CineSavant Column

Saturday July 28, 2018



Continuing his deep-dive research activities into film arcana, the indomitable Gary Teetzel has turned up a winner, a publicity blurb for Flint, Michigan’s The Daily from 1958. Apparently the assistant manager of a theater showing the first-run engagement of Horror of Dracula took one of those pressbook publicity recommendations seriously: to tout the booking of Hammer’s Technicolor horror picture, he ran around downtown Flint dressed as Dracula. The theater got the desired publicity, maybe a little too much of it.


The scan of the clipping chopped off the right extreme, but CineSavant never shirks its journalistic responsibility. Here’s a transcript:


Stunt for ‘Dracula’
Backfires in Flint

Special to THE DAILY

FLINT, Mich., May 28. — A street publicity stunt for the opening of Universal’s “Horror of Dracula” at the Capitol Theatre cost the Butterfield circuit $100 when it backfired here.
William Kern, assistant manager, clad himself as Count Dracula and walked the streets of the city for several days. Then several citizens complained, and he was taken to the police station on a breach of the peace charge.

Some Women Fainted
     Seems several local ladies screamed and fainted when the saw Kern, who had played a lump of putty over one eye, into which he inserted a large glass eyeball. His makeup also featured a large scar. And he was carrying the head of a display mannequin, into the face of which he had driven nails and ripped out one cheek. Into the aperture he had then inserted a bloody piece of raw meat dripping with catsup.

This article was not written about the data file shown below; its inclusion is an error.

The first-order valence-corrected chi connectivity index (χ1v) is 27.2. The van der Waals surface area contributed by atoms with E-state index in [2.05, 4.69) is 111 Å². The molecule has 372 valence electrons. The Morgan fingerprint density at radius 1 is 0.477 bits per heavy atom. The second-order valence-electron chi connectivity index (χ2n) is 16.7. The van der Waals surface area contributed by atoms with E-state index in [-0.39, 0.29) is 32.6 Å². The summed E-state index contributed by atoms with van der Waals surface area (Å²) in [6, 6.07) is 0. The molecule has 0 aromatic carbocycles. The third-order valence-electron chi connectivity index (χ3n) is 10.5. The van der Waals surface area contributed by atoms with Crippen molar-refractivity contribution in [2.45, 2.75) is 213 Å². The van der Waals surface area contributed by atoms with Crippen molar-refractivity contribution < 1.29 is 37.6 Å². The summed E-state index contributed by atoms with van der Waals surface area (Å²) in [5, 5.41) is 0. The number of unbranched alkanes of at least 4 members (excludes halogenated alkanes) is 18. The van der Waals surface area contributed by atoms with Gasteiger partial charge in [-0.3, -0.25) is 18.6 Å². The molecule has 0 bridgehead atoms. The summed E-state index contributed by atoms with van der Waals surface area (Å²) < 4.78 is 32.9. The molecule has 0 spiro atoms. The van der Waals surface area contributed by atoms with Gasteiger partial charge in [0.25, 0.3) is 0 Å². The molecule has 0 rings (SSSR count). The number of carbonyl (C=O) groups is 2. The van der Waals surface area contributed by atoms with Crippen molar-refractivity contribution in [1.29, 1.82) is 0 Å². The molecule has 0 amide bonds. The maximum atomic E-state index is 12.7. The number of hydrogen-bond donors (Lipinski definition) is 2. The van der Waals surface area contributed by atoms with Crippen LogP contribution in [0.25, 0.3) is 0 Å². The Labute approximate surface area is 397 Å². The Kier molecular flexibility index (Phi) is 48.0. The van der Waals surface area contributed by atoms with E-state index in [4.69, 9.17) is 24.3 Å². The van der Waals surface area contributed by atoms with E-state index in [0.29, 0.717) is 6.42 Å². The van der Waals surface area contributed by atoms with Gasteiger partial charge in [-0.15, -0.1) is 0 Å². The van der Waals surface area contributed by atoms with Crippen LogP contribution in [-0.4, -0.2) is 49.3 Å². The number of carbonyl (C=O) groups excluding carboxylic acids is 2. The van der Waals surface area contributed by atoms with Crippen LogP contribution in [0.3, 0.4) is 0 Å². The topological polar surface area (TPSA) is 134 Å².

At the police station Kern drew a suspended sentence — but not until Henry Capogna, advertising head of the circuit, had paid $100.


That’s a great story, sort of a real-life prequel to the ballyhoo celebrated in Joe Dante’s Matinee, which also features a slightly irresponsible assistant donning a monster suit to scare up business for a new horror attraction. Assistant manager Kern sounds like a typical millennial gore hound, one with a sick, sick morbid imagination — or an average young art student. There’s every possibility that the news story was partly or wholly invented by a friendly newspaperman helping out a buddy over at the Capitol Theatre… even the cops might look kindly on this kind of gag.

I was hoping that the overeager sidewalk Dracula hadn’t been identified — because then we could have spread the rumor that a teenaged Michael Moore was the maniac going all radical on the old ladies of Flint. Oh wait, Moore would only have been four years old…

The date on the news blurb is May 28. The IMDB gives the U.S. opening date for HOD as May 8, so that part checks out. I didn’t catch up with the vampire fun personally until the 1964 reissue of Curse of Frankenstein and Horror of Dracula — as an extremely impressionable twelve year-old, I was floored to be confronted by a super dose of so much Hammer blood & thunder. Back in ’58, Peter Cushing and Chris Lee’s clash between of good and evil must have been the biggest Springtime movie thrill of them all.


On the obsessive filmgoer front, correspondent Michael Bjortvedt has located a full YouTube encoding of the cult Indian movie Gumnaam from 1965. It’s the feature that contains the full “Jaan Pehechaan Ho” rock ‘n’ roll musical number featured in Raja Nawathe’s Ghost World, the one in which the dancers shake their heads so violently, we expect to see their brains fall out. The insane surf-guitar song comes immediately after the main titles.

I watched a little — it’s still pretty amazing. If Flash Mob groups of the kind that perform Thriller were to do “Jaan Pehechaan Ho”, they’d need to call ambulances to carry away the injured.

Thanks for reading! — Glenn Erickson